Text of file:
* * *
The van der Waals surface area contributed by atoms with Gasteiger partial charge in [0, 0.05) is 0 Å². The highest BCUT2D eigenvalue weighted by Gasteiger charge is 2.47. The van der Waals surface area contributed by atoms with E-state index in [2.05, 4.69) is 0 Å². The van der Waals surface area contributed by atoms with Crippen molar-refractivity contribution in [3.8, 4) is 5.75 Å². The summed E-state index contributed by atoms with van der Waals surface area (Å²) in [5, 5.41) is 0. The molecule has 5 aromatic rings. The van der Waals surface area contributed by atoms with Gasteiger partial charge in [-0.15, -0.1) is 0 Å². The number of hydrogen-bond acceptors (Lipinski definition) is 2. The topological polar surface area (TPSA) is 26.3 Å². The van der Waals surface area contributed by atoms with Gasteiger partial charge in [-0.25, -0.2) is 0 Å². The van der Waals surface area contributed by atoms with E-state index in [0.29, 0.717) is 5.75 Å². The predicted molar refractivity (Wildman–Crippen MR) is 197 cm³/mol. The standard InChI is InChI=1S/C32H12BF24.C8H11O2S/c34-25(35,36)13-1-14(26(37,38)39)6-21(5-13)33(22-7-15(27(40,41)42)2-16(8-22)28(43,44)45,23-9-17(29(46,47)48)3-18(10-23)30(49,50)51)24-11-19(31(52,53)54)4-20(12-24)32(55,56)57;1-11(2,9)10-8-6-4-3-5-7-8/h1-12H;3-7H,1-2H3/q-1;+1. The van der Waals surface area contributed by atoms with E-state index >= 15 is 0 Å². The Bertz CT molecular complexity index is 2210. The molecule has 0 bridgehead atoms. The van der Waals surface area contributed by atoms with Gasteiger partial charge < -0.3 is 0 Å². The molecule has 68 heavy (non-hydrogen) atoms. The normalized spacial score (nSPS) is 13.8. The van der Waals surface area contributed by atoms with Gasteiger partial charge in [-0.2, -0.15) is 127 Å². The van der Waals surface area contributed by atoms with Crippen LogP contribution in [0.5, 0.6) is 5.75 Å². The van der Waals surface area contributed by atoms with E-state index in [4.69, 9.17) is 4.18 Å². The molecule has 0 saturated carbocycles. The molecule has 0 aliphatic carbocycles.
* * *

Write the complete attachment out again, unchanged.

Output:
The van der Waals surface area contributed by atoms with Gasteiger partial charge in [0, 0.05) is 0 Å². The highest BCUT2D eigenvalue weighted by Gasteiger charge is 2.47. The van der Waals surface area contributed by atoms with E-state index in [2.05, 4.69) is 0 Å². The van der Waals surface area contributed by atoms with Crippen molar-refractivity contribution in [3.8, 4) is 5.75 Å². The summed E-state index contributed by atoms with van der Waals surface area (Å²) in [5, 5.41) is 0. The molecule has 5 aromatic rings. The van der Waals surface area contributed by atoms with Gasteiger partial charge in [-0.15, -0.1) is 0 Å². The number of hydrogen-bond acceptors (Lipinski definition) is 2. The topological polar surface area (TPSA) is 26.3 Å². The van der Waals surface area contributed by atoms with Gasteiger partial charge in [-0.25, -0.2) is 0 Å². The van der Waals surface area contributed by atoms with E-state index in [0.29, 0.717) is 5.75 Å². The predicted molar refractivity (Wildman–Crippen MR) is 197 cm³/mol. The standard InChI is InChI=1S/C32H12BF24.C8H11O2S/c34-25(35,36)13-1-14(26(37,38)39)6-21(5-13)33(22-7-15(27(40,41)42)2-16(8-22)28(43,44)45,23-9-17(29(46,47)48)3-18(10-23)30(49,50)51)24-11-19(31(52,53)54)4-20(12-24)32(55,56)57;1-11(2,9)10-8-6-4-3-5-7-8/h1-12H;3-7H,1-2H3/q-1;+1. The van der Waals surface area contributed by atoms with E-state index >= 15 is 0 Å². The Bertz CT molecular complexity index is 2210. The molecule has 0 bridgehead atoms. The van der Waals surface area contributed by atoms with Gasteiger partial charge < -0.3 is 0 Å². The molecule has 68 heavy (non-hydrogen) atoms. The normalized spacial score (nSPS) is 13.8. The van der Waals surface area contributed by atoms with Gasteiger partial charge in [-0.2, -0.15) is 127 Å². The van der Waals surface area contributed by atoms with Crippen LogP contribution in [0.5, 0.6) is 5.75 Å². The van der Waals surface area contributed by atoms with E-state index in [4.69, 9.17) is 4.18 Å². The molecule has 0 saturated carbocycles. The molecule has 0 aliphatic carbocycles.